Our day to day routine is being blown up now that so many of us have two people working at home, as well as kids attending virtual school. When you’re being the professional, the mom, the teacher, and the entertainer all day, every day, it’s easy to have your pens, pencils, and notepads get mixed up with laundry, school supplies, and toys. 

To make your home as desirable as possible to a potential buyer, create order in the chaos with intentional organization. Buy different bins with closed tops so you can hide away clutter in a semi organized fashion in appropriate places, without adding a lot of extra work. Or consider investing in rolling organizers for mobility around the home, or a stationary set of storage drawers. Everything should have a place, and you should bring the room “back to zero” at the end of the day. 

Not only will this reduce visual noise around your space to create a greater sense of calm to the buyer, but it also helps them visualize how they might adapt your space for their own multi purpose needs. 


Some of us are blessed to have a devoted home office or playroom that can be fully used as we transition to virtual work and school models.  However, for so many, the new work spot is a space that has been primarily used for living purposes. If your home doesn’t include a traditional home office or specific playroom, we believe it would be enticing to buyers to readily see how they could adapt your space to their own work or school from home needs.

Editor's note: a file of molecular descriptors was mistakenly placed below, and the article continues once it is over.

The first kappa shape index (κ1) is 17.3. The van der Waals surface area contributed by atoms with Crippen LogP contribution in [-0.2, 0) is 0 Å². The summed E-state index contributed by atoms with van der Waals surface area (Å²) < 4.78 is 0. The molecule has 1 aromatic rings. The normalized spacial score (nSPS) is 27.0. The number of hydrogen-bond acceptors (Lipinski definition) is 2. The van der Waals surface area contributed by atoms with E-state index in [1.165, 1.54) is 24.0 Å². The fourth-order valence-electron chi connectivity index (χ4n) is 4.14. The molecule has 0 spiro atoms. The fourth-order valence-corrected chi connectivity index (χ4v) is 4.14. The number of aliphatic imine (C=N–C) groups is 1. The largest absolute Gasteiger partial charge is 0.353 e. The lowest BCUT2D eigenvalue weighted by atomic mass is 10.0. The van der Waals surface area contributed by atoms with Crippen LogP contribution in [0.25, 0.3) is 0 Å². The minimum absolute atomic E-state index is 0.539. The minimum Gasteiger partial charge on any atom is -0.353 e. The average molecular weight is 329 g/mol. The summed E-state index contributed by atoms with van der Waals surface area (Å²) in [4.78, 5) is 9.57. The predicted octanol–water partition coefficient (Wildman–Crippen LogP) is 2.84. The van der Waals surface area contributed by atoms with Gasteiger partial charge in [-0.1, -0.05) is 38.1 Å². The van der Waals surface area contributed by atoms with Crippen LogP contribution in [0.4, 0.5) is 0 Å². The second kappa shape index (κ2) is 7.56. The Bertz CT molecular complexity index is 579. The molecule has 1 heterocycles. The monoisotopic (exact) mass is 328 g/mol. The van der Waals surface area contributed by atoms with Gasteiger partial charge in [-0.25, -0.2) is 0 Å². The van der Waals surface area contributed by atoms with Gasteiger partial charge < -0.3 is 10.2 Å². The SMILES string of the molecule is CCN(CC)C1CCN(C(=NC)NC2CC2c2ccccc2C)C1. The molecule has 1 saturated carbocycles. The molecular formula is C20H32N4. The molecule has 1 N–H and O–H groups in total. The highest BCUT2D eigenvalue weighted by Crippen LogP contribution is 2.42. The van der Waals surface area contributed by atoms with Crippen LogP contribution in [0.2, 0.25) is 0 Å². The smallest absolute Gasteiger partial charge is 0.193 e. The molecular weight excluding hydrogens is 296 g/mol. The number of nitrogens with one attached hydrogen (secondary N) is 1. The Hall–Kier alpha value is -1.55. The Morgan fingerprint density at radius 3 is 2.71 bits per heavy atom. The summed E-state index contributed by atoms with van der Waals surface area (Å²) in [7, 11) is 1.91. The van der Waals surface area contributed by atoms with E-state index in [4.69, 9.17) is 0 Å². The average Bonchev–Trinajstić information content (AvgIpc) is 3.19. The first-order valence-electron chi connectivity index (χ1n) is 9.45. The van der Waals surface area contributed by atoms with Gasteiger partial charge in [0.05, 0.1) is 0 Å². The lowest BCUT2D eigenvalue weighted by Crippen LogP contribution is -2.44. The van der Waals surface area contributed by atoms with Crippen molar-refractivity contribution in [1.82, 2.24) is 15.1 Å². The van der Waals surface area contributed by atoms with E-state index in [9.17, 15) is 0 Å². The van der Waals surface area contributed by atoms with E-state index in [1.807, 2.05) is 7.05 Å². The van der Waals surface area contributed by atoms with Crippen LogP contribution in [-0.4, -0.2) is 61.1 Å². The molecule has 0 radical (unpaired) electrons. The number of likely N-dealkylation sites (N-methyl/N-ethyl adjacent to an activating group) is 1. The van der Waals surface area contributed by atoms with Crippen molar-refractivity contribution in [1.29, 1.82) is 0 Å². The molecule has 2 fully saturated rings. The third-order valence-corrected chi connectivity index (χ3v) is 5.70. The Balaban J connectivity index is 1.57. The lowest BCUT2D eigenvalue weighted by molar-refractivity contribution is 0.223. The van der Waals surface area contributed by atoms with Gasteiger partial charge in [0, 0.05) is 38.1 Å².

We’ve seen examples of people making good use of screens or temporary partitions to create some physical separation between their workspace and their bedrooms and living rooms. Perhaps style one in your space to illustrate how multifunctional a room could be. Even better, if you can, create a working nook, or a devoted desk space, within a dual purpose room (like living area or spare bedroom), as a clear indicator to the buyer that there is a ready made solution to delineate work life from home mode.